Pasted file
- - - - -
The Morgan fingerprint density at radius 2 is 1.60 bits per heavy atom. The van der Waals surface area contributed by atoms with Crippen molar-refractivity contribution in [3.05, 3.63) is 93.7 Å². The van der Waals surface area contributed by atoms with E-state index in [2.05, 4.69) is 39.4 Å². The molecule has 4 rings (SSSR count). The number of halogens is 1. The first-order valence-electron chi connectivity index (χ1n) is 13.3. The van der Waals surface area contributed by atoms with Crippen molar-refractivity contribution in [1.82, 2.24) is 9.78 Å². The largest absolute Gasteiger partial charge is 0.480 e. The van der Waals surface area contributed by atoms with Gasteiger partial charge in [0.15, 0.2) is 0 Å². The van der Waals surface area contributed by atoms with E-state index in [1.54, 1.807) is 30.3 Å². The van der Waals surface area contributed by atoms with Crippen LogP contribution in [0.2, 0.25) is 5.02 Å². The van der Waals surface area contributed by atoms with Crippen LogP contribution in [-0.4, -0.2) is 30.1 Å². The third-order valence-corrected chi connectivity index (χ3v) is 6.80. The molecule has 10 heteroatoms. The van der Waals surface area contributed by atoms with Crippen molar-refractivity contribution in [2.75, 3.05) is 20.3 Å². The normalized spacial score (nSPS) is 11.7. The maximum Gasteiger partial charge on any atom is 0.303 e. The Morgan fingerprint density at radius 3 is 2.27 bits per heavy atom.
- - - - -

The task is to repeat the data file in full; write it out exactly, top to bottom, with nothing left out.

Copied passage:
The Morgan fingerprint density at radius 2 is 1.60 bits per heavy atom. The van der Waals surface area contributed by atoms with Crippen molar-refractivity contribution in [3.05, 3.63) is 93.7 Å². The van der Waals surface area contributed by atoms with E-state index in [2.05, 4.69) is 39.4 Å². The molecule has 4 rings (SSSR count). The number of halogens is 1. The first-order valence-electron chi connectivity index (χ1n) is 13.3. The van der Waals surface area contributed by atoms with Crippen molar-refractivity contribution in [1.82, 2.24) is 9.78 Å². The largest absolute Gasteiger partial charge is 0.480 e. The van der Waals surface area contributed by atoms with Gasteiger partial charge in [0.15, 0.2) is 0 Å². The van der Waals surface area contributed by atoms with E-state index in [1.54, 1.807) is 30.3 Å². The van der Waals surface area contributed by atoms with Crippen LogP contribution in [0.2, 0.25) is 5.02 Å². The van der Waals surface area contributed by atoms with Crippen LogP contribution in [-0.4, -0.2) is 30.1 Å². The third-order valence-corrected chi connectivity index (χ3v) is 6.80. The molecule has 10 heteroatoms. The van der Waals surface area contributed by atoms with Crippen molar-refractivity contribution in [2.75, 3.05) is 20.3 Å². The normalized spacial score (nSPS) is 11.7. The maximum Gasteiger partial charge on any atom is 0.303 e. The Morgan fingerprint density at radius 3 is 2.27 bits per heavy atom.